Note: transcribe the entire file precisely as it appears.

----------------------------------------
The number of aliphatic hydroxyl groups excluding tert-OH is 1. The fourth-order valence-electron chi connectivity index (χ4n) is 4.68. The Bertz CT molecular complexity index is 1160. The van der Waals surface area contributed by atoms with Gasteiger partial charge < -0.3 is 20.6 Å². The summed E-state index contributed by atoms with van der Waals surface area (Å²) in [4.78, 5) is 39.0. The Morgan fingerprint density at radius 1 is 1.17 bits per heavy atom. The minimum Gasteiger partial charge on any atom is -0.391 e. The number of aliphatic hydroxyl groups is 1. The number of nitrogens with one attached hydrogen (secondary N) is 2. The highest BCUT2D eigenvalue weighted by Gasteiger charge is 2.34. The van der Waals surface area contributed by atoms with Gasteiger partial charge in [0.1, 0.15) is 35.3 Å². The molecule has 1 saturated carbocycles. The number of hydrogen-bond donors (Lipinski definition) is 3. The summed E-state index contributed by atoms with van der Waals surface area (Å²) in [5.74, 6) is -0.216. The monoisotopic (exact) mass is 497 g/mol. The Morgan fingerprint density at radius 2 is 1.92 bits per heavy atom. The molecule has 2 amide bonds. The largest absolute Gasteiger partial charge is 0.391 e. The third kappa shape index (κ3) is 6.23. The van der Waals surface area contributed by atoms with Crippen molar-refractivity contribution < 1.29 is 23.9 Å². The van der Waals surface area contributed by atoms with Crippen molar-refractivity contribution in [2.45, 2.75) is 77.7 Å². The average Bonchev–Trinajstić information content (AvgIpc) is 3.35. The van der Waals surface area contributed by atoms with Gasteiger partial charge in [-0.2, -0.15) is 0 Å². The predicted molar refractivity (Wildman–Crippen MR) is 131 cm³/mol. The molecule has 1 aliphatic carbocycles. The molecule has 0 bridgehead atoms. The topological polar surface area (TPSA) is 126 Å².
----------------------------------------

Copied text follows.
The number of aliphatic hydroxyl groups excluding tert-OH is 1. The fourth-order valence-electron chi connectivity index (χ4n) is 4.68. The Bertz CT molecular complexity index is 1160. The van der Waals surface area contributed by atoms with Gasteiger partial charge < -0.3 is 20.6 Å². The summed E-state index contributed by atoms with van der Waals surface area (Å²) in [4.78, 5) is 39.0. The Morgan fingerprint density at radius 1 is 1.17 bits per heavy atom. The minimum Gasteiger partial charge on any atom is -0.391 e. The number of aliphatic hydroxyl groups is 1. The number of nitrogens with one attached hydrogen (secondary N) is 2. The highest BCUT2D eigenvalue weighted by Gasteiger charge is 2.34. The van der Waals surface area contributed by atoms with Gasteiger partial charge in [0.1, 0.15) is 35.3 Å². The molecule has 1 saturated carbocycles. The number of hydrogen-bond donors (Lipinski definition) is 3. The summed E-state index contributed by atoms with van der Waals surface area (Å²) in [5.74, 6) is -0.216. The monoisotopic (exact) mass is 497 g/mol. The Morgan fingerprint density at radius 2 is 1.92 bits per heavy atom. The molecule has 2 amide bonds. The largest absolute Gasteiger partial charge is 0.391 e. The third kappa shape index (κ3) is 6.23. The van der Waals surface area contributed by atoms with Crippen molar-refractivity contribution < 1.29 is 23.9 Å². The van der Waals surface area contributed by atoms with Crippen molar-refractivity contribution in [2.45, 2.75) is 77.7 Å². The average Bonchev–Trinajstić information content (AvgIpc) is 3.35. The van der Waals surface area contributed by atoms with Gasteiger partial charge in [-0.2, -0.15) is 0 Å². The predicted molar refractivity (Wildman–Crippen MR) is 131 cm³/mol. The molecule has 1 aliphatic carbocycles. The molecule has 0 bridgehead atoms. The topological polar surface area (TPSA) is 126 Å².